If you’ve never done it, fly fishing looks very difficult. Fly fishing uses strange terms and unfamiliar fly fishing gear. No wonder many people think it is difficult.
So is fly fishing difficult?
Fly fishing is not difficult to learn. Most anglers will get better at fly fishing over time and with practice, but it is not any harder than regular fishing. Once someone explains some basic fly fishing concepts to you, learning to fly fish can be easy.
Unless you grew up fly fishing, you are probably going to need to be a bit self-taught. Fly fishing also isn’t something you can ultimately pick up by just reading about it.
If you’re interested in learning to fly fish, you’re going to have just get out there and try it.
Let’s start with some fly fishing basics.
Fly Fishing Gear For Beginners
Most quality starter kits include a fly fishing rod, reel, rod case, and fly case. They don’t have to be fancy to start.
Spending more money won’t make you catch more fish.
If you’re interested in a more detailed breakdown of possible fly fishing expenses, read our recent article, “Is Fly Fishing Expensive?”
What Are The Parts Of A Fly Fishing Rod?
The first thing everyone thinks of is the fly fishing rod. A fly fishing rod has several different parts. Once someone explains them to you, they make perfect sense.
- Fly Rod
- Fly Reel
- Fly Backer
- Fly Line
If you buy a quality beginner kit, it should have all of these included.
Fly fishing rods are typically longer and more flexible than their spinning counterparts. There is no standard fly rod length, but on average, they are generally around 9 feet.
Modern fly rods are typically made from graphite or fiberglass, but there are still some handmade bamboo ones out there. Stick with graphite or fiberglass rod as a beginner.
Most fly rods will disassemble to fit into a rod case for protection.
Fly reels are generally cast metal or machined. A cast metal reel is typically perfect for beginners. Avoid plastic reels.
Fly reels need to match the rod, but again, start with a fly fishing kit, and this is done for you.
The fly “backer” is simply the part of the line attached to the fly reel. It is the “back” part of the line. It is typically brightly colored and is there as an extra line if you have a fish run on you.
The fly line itself is attached to the backer. It is also brightly colored and provides weight to the cast. Most fly fishing doesn’t use extra weight, so to make a cast, the weight must come from the line.
The fly line is what you see in those cool pictures of fly fishers casting.
In fly fishing, a “leader” is used to transition from the line to the tippet. The leader is typically clear. They can vary in length depending on specific conditions but are common in the 7 to 10 feet range.
The tippet is the part that is attached to the leader and the fly. It is the “tip” of the line.
The type of fly you use will depend on how and what you’re fishing for. There are some general categories.
- Dry Flies – These lightweight flies act as a flying insect on the water’s surface.
- Wet Flies – These flies work just under the water’s surface.
- Nymphs – Nymphs mimic the insect larva that lives underwater. You can read more about it here: What is Nymphing?
There is likely a local fly fishing shop in the area you are going to. Give them a call, and they’ll tell you what is best for that area.
Beginner Fly Fishing Casting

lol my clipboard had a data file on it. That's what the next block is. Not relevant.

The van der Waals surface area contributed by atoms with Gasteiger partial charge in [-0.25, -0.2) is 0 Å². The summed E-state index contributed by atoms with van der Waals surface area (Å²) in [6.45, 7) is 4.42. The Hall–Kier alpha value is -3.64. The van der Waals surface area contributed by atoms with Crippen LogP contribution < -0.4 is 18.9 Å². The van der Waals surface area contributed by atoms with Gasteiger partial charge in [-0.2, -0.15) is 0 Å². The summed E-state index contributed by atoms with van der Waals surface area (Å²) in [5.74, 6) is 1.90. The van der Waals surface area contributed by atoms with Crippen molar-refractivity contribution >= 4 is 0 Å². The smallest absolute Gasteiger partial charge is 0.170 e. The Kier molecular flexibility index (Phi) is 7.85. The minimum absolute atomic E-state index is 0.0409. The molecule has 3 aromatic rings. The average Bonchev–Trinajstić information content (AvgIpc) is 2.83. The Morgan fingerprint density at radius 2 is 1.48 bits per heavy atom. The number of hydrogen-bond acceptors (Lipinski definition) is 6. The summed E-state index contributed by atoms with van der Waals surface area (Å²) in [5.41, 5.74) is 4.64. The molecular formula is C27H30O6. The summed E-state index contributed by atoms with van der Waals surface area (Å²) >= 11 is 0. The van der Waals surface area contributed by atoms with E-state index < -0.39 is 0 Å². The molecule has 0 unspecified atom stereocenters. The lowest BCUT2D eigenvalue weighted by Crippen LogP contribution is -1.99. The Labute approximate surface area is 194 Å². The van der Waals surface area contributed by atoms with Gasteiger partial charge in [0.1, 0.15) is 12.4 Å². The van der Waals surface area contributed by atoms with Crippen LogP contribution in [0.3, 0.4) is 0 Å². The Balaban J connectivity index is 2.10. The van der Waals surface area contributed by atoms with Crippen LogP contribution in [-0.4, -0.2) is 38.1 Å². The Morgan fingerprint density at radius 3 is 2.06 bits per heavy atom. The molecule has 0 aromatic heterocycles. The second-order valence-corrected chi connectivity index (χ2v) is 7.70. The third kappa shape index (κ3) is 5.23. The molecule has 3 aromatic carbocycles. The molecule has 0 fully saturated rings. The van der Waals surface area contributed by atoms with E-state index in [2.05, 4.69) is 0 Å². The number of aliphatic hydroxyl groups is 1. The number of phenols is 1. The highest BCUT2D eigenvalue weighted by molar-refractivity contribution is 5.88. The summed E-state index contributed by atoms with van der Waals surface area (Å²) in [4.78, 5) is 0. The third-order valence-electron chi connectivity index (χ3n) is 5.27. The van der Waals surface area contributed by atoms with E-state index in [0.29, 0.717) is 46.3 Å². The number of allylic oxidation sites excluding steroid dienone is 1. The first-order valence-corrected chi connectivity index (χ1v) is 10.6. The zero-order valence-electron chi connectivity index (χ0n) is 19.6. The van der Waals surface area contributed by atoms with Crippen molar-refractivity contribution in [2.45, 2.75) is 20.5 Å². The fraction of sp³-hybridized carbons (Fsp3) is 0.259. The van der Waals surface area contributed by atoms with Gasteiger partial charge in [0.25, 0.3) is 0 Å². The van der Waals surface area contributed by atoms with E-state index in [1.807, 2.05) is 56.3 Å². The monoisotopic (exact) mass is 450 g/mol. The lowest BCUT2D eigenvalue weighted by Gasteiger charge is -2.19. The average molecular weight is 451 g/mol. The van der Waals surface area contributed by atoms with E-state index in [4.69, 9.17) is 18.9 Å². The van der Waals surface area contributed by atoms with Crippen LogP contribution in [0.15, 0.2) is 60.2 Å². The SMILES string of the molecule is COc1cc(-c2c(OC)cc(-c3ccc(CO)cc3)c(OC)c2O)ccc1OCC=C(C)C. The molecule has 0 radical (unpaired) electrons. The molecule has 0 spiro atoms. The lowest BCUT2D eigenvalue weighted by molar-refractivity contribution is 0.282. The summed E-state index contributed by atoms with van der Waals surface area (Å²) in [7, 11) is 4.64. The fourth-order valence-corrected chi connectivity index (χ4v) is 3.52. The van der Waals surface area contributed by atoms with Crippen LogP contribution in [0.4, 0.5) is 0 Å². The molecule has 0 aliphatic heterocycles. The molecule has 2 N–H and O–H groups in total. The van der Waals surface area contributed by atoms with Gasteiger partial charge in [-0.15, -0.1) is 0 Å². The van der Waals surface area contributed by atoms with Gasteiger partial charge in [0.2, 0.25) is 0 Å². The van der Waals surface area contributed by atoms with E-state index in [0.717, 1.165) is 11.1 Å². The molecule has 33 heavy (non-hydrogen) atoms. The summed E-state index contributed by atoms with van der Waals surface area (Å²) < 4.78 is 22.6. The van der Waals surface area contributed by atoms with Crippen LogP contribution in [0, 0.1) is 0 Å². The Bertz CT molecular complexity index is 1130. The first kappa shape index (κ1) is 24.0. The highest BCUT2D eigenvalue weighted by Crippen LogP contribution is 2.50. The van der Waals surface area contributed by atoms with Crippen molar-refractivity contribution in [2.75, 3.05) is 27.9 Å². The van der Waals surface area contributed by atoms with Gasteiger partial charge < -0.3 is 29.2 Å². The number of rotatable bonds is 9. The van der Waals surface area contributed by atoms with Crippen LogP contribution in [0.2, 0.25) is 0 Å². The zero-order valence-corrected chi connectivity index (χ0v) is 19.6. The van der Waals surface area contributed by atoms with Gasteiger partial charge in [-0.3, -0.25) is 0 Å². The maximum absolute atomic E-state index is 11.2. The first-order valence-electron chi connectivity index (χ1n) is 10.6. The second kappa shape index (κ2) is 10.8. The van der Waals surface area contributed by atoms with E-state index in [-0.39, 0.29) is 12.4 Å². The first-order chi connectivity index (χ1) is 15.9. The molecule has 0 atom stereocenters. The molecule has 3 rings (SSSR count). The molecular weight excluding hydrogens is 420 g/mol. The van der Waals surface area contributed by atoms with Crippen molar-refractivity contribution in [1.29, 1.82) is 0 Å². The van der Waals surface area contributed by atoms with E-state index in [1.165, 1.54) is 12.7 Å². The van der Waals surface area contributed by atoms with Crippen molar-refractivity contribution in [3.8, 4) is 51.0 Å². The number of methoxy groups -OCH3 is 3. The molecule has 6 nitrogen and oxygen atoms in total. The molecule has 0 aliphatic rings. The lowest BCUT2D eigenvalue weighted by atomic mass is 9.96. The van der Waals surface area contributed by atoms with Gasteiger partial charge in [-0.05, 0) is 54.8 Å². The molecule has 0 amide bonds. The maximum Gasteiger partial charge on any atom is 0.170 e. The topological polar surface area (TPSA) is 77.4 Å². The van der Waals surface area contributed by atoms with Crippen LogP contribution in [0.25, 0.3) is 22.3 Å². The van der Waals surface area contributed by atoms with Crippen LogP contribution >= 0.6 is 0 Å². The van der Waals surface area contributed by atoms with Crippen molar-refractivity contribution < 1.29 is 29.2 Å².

The goal of every fly fishing beginner is to get an excellent overhead cast. It may be the only technique you need for a long time.
There are six basic steps to an overhead cast:
- With the rod in your casting hand, start with the rod at waist level.
- With your other hand, pull out 8 to 10 yards of line in front of you. Don’t let it tangle at your feet.
- When you’re ready to cast, quickly bring your arm back so the rod tip back to about the 2 o’clock position. This movement needs to be quick to load the rod with tension properly.
- As the movement pulls the line back behind you, quickly pull your arm and rod forward. This movement should gently “whip” the line back in front of you. It is a gentle whip, not like hard cracking a whip.
- Repeat the process to let out more line continually.
- Once you have enough line to reach your targeted destination, gently lay the line into the water, rather than slapping it down. You won’t scare the fish if you’re gentle.
It is okay to practice in your yard before you go out. It doesn’t take long to figure it out, but you’ll want to try it a few times. You’ll be glad you did.
Beginners Fly Fishing Destinations
The best beginner fly fishing destination is one that convenient for you. If it is easy to access and has quality fish, start there. Save the more exotic destinations for after you gain a little experience.
That said, there are some excellent options for guided fly fishing excursions for beginners. A fly fishing trip like this allows you to visit a world-class fly fishing destination and have experienced guides to work with you while you’re there.
For example, Yellowstone Country Fly Fishing offers guided trips in the Montana and Yellowstone area. Many of these trips are specifically designed for fly fishing beginners.
Another option is to check out Orvis’s fly fishing trips page. If you are not yet familiar with Orvis, they are the most well-known brand in fly fishing today. This resource is excellent for beginners and veterans alike.
Learning to fly fish is easy.
The hardest part is taking the first step and being willing to make a mistake. Even the fly fishing veterans we talk to admit to making all kinds of errors.
The great part about fly fishing is that you can keep learning new things. Every little fly fishing shop will have a new tip or trick the owner would be happy to tell you.
Or maybe you’ll learn to tie your own flies.
Or maybe you get the opportunity to fish exotic species in other parts of the world.
Fly fishing is not difficult. Not going overboard with your new hobby is.